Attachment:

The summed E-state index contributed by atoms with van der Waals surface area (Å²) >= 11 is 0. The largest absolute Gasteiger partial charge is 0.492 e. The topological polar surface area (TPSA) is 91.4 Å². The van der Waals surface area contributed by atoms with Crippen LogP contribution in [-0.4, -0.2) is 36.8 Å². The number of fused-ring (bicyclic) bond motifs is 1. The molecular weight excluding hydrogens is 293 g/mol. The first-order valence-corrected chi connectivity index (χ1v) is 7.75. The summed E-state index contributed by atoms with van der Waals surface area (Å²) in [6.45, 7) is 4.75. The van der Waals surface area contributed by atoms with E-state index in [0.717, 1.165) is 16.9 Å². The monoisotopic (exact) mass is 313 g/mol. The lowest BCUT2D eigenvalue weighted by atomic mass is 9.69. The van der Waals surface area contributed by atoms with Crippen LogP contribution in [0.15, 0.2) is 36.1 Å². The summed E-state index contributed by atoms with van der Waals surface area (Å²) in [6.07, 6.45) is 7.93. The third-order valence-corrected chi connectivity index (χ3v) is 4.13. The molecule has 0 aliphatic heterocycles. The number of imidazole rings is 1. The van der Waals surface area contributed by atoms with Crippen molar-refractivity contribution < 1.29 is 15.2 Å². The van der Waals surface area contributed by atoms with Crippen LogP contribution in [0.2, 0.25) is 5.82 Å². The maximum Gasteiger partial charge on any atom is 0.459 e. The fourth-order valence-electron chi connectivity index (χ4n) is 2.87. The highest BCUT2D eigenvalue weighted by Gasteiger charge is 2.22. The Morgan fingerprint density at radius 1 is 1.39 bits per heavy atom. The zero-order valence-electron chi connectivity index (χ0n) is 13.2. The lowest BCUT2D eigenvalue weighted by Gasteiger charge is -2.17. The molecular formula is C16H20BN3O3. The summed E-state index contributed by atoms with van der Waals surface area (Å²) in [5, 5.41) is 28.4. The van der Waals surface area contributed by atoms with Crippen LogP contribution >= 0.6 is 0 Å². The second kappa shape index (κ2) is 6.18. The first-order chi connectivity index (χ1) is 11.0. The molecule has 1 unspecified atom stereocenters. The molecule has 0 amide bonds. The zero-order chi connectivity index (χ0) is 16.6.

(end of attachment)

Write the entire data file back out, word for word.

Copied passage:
The summed E-state index contributed by atoms with van der Waals surface area (Å²) >= 11 is 0. The largest absolute Gasteiger partial charge is 0.492 e. The topological polar surface area (TPSA) is 91.4 Å². The van der Waals surface area contributed by atoms with Crippen LogP contribution in [-0.4, -0.2) is 36.8 Å². The number of fused-ring (bicyclic) bond motifs is 1. The molecular weight excluding hydrogens is 293 g/mol. The first-order valence-corrected chi connectivity index (χ1v) is 7.75. The summed E-state index contributed by atoms with van der Waals surface area (Å²) in [6.45, 7) is 4.75. The van der Waals surface area contributed by atoms with E-state index in [0.717, 1.165) is 16.9 Å². The monoisotopic (exact) mass is 313 g/mol. The lowest BCUT2D eigenvalue weighted by atomic mass is 9.69. The van der Waals surface area contributed by atoms with Crippen LogP contribution in [0.15, 0.2) is 36.1 Å². The summed E-state index contributed by atoms with van der Waals surface area (Å²) in [6.07, 6.45) is 7.93. The third-order valence-corrected chi connectivity index (χ3v) is 4.13. The molecule has 0 aliphatic heterocycles. The number of imidazole rings is 1. The van der Waals surface area contributed by atoms with Crippen molar-refractivity contribution < 1.29 is 15.2 Å². The van der Waals surface area contributed by atoms with Crippen LogP contribution in [0.2, 0.25) is 5.82 Å². The maximum Gasteiger partial charge on any atom is 0.459 e. The fourth-order valence-electron chi connectivity index (χ4n) is 2.87. The highest BCUT2D eigenvalue weighted by Gasteiger charge is 2.22. The Morgan fingerprint density at radius 1 is 1.39 bits per heavy atom. The zero-order valence-electron chi connectivity index (χ0n) is 13.2. The lowest BCUT2D eigenvalue weighted by Gasteiger charge is -2.17. The molecular formula is C16H20BN3O3. The summed E-state index contributed by atoms with van der Waals surface area (Å²) in [5, 5.41) is 28.4. The van der Waals surface area contributed by atoms with Crippen LogP contribution >= 0.6 is 0 Å². The second kappa shape index (κ2) is 6.18. The first-order chi connectivity index (χ1) is 11.0. The molecule has 1 unspecified atom stereocenters. The molecule has 0 amide bonds. The zero-order chi connectivity index (χ0) is 16.6.